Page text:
A phone system that doesn’t work means business lost. After all, if you can’t interact with customers and staff, productivity goes down while frustration goes up.
When Oticon, a company that manufactures and distributes hearing aids in the U.S., first met with Cisco Master Unified Communications Partner Alliant Technologies, their phone system left much to be desired. Some of the challenges included the system’s lack of scripting support and its inability to integrate with other applications.
In this video, we hear from Oticon IT Director Lars Anderson who talks about his experience with Alliant and the process of setting up the company’s entire Unified Communications and Contact Center.
What was it like working with Alliant and how can customers find partners in their area with the specialties they need? Keep reading… Read More »
I read an interesting post on No Jitter yesterday that poses the question, “The End of the Desk Phone?” The author suggests that the era of the desk phone is coming to a close. The gist is that tablets are essentially going to take over the known universe and send desk phones the way of the Studebaker.
Like a lot of people, the author is particularly fond of Apple iPads and positions them as the ideal phone eliminator. Once upon a time a lot of people said the same thing about microwave ovens vs. regular stoves. Didn’t happen. Sure, I can make popcorn with a lot less fuss and muss, but convenient though it may be, it’s not the tool for baking a chicken – or better yet, chocolate chip cookies. Read More »
One of the most common questions for small businesses when considering upgrading to an IP-based solution is: How does a voice-over-IP (VoIP) phone can call a non-VoIP phone? The answer: There’s a gateway unit that makes the connection back to the public switched telephone network (PSTN). It’s not as complicated as it may sound.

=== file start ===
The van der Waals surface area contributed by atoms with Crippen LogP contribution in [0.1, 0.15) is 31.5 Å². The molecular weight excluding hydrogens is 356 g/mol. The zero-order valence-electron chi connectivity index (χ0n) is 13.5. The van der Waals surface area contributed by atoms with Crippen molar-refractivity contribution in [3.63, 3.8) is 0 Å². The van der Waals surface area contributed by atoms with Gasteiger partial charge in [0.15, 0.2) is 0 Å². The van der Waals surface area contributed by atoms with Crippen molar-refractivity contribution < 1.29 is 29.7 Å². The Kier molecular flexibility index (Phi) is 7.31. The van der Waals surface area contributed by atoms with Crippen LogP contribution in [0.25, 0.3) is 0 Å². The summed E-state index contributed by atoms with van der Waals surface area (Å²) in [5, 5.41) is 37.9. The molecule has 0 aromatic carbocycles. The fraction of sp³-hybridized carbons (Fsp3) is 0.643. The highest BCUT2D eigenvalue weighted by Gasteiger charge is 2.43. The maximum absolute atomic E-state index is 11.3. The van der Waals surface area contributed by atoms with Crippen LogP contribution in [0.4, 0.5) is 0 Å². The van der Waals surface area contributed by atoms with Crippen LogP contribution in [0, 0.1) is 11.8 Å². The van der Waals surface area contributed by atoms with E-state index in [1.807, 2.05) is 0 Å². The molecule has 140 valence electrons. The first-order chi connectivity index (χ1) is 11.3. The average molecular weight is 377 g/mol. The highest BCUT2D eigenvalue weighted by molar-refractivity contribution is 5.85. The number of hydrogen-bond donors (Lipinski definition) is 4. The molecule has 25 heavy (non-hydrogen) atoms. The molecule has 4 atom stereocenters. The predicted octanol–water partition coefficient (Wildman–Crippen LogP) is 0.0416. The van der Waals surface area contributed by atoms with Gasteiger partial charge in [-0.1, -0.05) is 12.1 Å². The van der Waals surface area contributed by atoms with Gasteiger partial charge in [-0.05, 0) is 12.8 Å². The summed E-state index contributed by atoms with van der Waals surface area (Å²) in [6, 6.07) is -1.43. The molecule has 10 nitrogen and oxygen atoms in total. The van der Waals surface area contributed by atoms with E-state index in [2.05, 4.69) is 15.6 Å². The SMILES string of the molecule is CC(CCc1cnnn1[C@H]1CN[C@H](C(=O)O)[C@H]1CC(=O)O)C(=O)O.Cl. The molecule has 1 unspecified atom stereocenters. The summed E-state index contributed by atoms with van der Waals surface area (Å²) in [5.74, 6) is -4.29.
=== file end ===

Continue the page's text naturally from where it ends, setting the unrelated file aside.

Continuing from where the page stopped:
Businesses that use voice over IP (VoIP) service and IP phones gain many advantages. No wonder desktop IP phones are used by more than a third of small and medium-sized businesses surveyed in Europe and North America.
Prices of IP phones can differ by hundreds of dollars. If you have multiple phones to buy, smart shopping can bring your company exponential savings.
To make the best investment—for now and the years ahead—answer seven key questions:
The right IP phone system can help improve customer service and employee collaboration.
Voice over IP (VoIP) is a technology that seems tailor-made for small businesses, especially now that IP networks are as common as landline telephones, and broadband Internet access is within anyone’s budget. And the benefits of VoIP for small businesses are many, including reduced phone expenses, improved customer service, and enhanced employee productivity.
Small business VoIP solutions include hardware and software dedicated to handling voice traffic and offer a variety of calling features previously out of reach for smaller companies using a traditional PSTN (public switched telephone network) phone system. VoIP systems are designed to be flexible and scalable. So whichever system you choose now will grow along with your business, allowing you to easily add users, upgrade features, and expand into more sophisticated modules as you need them.
If you already have an IP network and a high-speed Internet connection, you can implement a VoIP phone system—and you can do it in three steps.